In an interview with the Financial Times, the pro-independence Scottish National Party leader said it would be “unthinkable” to keep delaying a decision on another vote.
In a bid to safeguard the UK’s 300 year old union, the Prime Minister ruled out a second referendum in February arguing “I do not see the virtue, value or utility of having a referendum at any time in the foreseeable future”.
But following Scottish Parliamentary elections in May, which confirmed Ms Sturgeon’s party as the biggest at Holyrood, the SNP leader has stepped up calls for another vote on the issue.
Last month she called for a referendum by the end of 2023, drawing the battle lines for a possible legal fight over whether the Scottish Government has the legal right to trigger a referendum without permission from Westminster.
In her interview with the FT, Ms Sturgeon said: “I can’t look ahead and tell you exactly how this constitutional impasse is going to resolve itself, but it will resolve itself — and it will resolve itself on the side of democracy, because actually, the alternative is pretty unthinkable.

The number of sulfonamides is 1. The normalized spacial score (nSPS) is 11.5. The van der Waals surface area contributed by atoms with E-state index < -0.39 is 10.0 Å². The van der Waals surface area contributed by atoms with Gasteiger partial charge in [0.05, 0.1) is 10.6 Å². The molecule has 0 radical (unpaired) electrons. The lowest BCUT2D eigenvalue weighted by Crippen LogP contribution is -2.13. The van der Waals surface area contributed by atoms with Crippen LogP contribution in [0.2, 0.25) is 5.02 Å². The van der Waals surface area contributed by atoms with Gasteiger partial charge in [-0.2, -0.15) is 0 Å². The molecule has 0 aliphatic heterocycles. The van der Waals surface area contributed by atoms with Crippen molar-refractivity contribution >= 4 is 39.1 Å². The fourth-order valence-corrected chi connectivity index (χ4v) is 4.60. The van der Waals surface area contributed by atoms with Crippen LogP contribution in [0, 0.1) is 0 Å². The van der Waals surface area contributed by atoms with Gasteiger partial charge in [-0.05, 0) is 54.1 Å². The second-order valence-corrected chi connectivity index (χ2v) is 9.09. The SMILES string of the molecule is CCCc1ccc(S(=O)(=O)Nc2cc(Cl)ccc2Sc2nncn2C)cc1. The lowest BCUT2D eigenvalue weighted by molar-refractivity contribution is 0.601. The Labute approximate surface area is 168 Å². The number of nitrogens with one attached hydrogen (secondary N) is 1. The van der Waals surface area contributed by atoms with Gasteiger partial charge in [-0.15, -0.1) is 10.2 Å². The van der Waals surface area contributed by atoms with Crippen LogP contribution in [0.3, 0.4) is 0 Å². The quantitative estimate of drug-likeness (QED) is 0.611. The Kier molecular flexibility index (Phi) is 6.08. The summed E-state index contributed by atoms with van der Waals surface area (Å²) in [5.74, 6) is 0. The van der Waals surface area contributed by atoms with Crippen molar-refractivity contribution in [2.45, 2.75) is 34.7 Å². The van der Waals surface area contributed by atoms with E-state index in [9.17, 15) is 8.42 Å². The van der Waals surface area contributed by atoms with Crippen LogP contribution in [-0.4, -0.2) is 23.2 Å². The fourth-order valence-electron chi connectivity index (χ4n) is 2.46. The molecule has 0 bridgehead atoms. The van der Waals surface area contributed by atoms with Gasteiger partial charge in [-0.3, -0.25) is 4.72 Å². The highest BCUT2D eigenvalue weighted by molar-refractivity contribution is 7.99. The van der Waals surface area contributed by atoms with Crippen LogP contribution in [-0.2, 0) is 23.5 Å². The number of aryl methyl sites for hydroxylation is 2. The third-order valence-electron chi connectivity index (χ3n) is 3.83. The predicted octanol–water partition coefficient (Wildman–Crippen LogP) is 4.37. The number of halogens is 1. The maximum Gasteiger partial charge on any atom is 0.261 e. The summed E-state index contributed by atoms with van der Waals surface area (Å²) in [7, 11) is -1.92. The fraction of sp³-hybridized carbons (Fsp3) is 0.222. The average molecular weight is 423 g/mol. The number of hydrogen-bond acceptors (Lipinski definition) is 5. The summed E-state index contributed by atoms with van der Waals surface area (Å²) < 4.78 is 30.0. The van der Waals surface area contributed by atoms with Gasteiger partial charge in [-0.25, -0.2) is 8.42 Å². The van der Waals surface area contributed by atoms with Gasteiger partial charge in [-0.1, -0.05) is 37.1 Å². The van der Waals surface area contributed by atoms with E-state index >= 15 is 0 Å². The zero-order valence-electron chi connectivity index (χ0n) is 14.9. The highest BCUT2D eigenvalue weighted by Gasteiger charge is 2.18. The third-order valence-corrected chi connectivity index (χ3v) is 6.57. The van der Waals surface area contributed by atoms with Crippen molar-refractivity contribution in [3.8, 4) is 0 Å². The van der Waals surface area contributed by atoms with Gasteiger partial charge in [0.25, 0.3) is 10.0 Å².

“I’ve got democracy on my side . . . if they think it’s about playing a waiting game, I’ve probably got time on my side as well. You look at the demographics of the support for independence — well, I’m not sure that’s going to get you out of this conundrum.”
Earlier this week Mr Johnson’s Scotland Secretary Alister Jack said Westminster would only be likely to grant another referendum if 60 per cent of people wanted an independence vote. Latest polling suggests support for independence is falling.
Mr Jack told broadcaster STV: “The trigger in my mind, and I look to the situation in Northern Ireland for instance, if 60 per cent of people wanted a referendum and that position was sustained for over 12 months, then I can see there would be a desire for a referendum.
“But [referendums] can’t come every five or six or seven years. The SNP would only have to win once if we just keep asking the question.”